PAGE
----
Hackaday Prize 2022: Otter Force One Protects Kelp Forests By Sucking Up Sea Urchins

A device with pipes and pumps sitting next to a body of water

When thinking about forests being endangered by human activity, most people would immediately think of the rainforest. Below the ocean surface, there’s another type of forest is in danger: the kelp forests off the coast of northern California. Warming sea water has triggered an explosion in the population of purple sea urchins (Strongylocentrotus purpuratus) which devour kelp at an alarming rate. It’s estimated that 90% of kelp forests have been lost to the urchins along a 350 km stretch of coastline.

The fix is as simple as getting rid of the urchins, but collecting the millions of spiny creatures manually isn’t realistic. Luckily, [RobotGrrl] designed just the tool for this task: Otter Force One, an autonomous underwater robot that can gather the aquatic interlopers and put them in a bag for removal. The device is still under development, but progress so far has been promising. The basic idea is to identify an urchin using machine vision, then dislodge it with a water jet, and finally to use a suction pump to pull it inside the machine and store it in a bag.

A prototype made from 3D printed components is currently being used to test the idea. Its motors are driven by an ESP32 with a motor controller, with the system powered by a set of beefy lithium batteries. Tests with plastic urchin models confirm that the suction mechanism works, though the water jet and machine vision systems still need to be tested. But even without these in place the Otter Force One can still be used by human divers to improve their urchin-gathering efficiency.

We’ll definitely keep an eye on this project, and hopefully see it evolve into a fully-automated urchin hunter. Underwater pest-control robots are not completely new: we already saw a laser-powered delouser for use on salmon farms. There are also robotic starfish and octopuses.

10 thoughts on “Hackaday Prize 2022: Otter Force One Protects Kelp Forests By Sucking Up Sea Urchins

  1. I like the idea but I think it would be more effective to merely kill the urchins and move on. If you can hit them with a strong enough wave of water then they will die. This would be best accomplished with a small explosive charge. Gun powder would be a cheap option but a valve controlling compressed nitrogen would be less of a pollutant and not require a loading mechanism.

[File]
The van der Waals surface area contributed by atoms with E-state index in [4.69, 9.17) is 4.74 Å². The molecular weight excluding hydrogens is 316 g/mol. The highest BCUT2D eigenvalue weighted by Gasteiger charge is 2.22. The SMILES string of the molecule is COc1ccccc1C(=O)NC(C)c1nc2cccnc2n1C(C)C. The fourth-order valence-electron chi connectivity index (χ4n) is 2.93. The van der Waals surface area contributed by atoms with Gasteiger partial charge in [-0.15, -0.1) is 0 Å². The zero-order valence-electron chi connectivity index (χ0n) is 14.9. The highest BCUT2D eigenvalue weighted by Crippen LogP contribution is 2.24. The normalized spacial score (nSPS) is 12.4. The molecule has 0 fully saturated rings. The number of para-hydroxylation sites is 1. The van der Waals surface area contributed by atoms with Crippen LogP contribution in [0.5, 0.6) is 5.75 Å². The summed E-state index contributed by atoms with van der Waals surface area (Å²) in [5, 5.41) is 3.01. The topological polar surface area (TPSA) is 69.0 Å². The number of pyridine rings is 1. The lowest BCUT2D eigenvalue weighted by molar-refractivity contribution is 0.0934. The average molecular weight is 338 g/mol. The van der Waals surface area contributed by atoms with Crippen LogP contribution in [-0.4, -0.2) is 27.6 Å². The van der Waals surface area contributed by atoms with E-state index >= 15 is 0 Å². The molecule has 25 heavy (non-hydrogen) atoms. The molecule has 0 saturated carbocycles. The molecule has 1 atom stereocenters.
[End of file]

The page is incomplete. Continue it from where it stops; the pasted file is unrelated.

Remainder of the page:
1. Here’s a thought, every marine biologist i have ever met uses electrodes dipped into the water to send shocks to the water that will stun the nearby fish, and thus allow the biologists to count them. maybe, this idea could be used to “stun” the urchins, and make it easier for the poor little robot to suck them up off the seafloor while the urchins are temporarily disoriented??

  2. If I remember correctly, when snorkeling with groups of divers to remove urchins back in the ’70s we would hammer them with a pipe or a hammer and kill them. Unfortunately, within a few years scientist reported in skin diver magazine that in the active smashing their exoskeleton sperm and egg were released from their internal sex organs and we created many more urchins over the next couple of years then we had to begin with. At that point, or snorkeling groups begin to simply remove them from the ocean bottom, put them on the beach and let them die. Somebody smarter than the rest of us decided that urchin tests (skeletons) made great fertilizer when mixed with topsoil and formed an urchin diver company and industry that made millions. They also soon realized that Asian cultures enjoyed eating urchins as another money stream… And the rest is history.
    I sure hope this machine works!

  3. Mmmm. Uni. Fantastic.

    Don’t kill them, catch them and sell them to sushi restaurants.
    Scale this up and monetize.

    Also Hamchi Kama.

    Everybody sing:
    Fish heads fish heads, roly-poly fish heads
    Fish heads fish heads, eat them up yum!

    Now I want sashimi and sake.

  4. There is a much more efficient way to do this… Urchin roe is a delicacy in most of the world. I used to dive for this in Turkey. Put the roe on a fresh piece of sourdough with a slab of butter… Pure heaven…

    As soon as people get the taste, give it a few years and the urchin will be on the endangered list. Like sharks etc…

    Just kidding. This is a great idea…

Leave a Reply

Please be kind and respectful to help make the comments section excellent. (Comment Policy)

This site uses Akismet to reduce spam. Learn how your comment data is processed.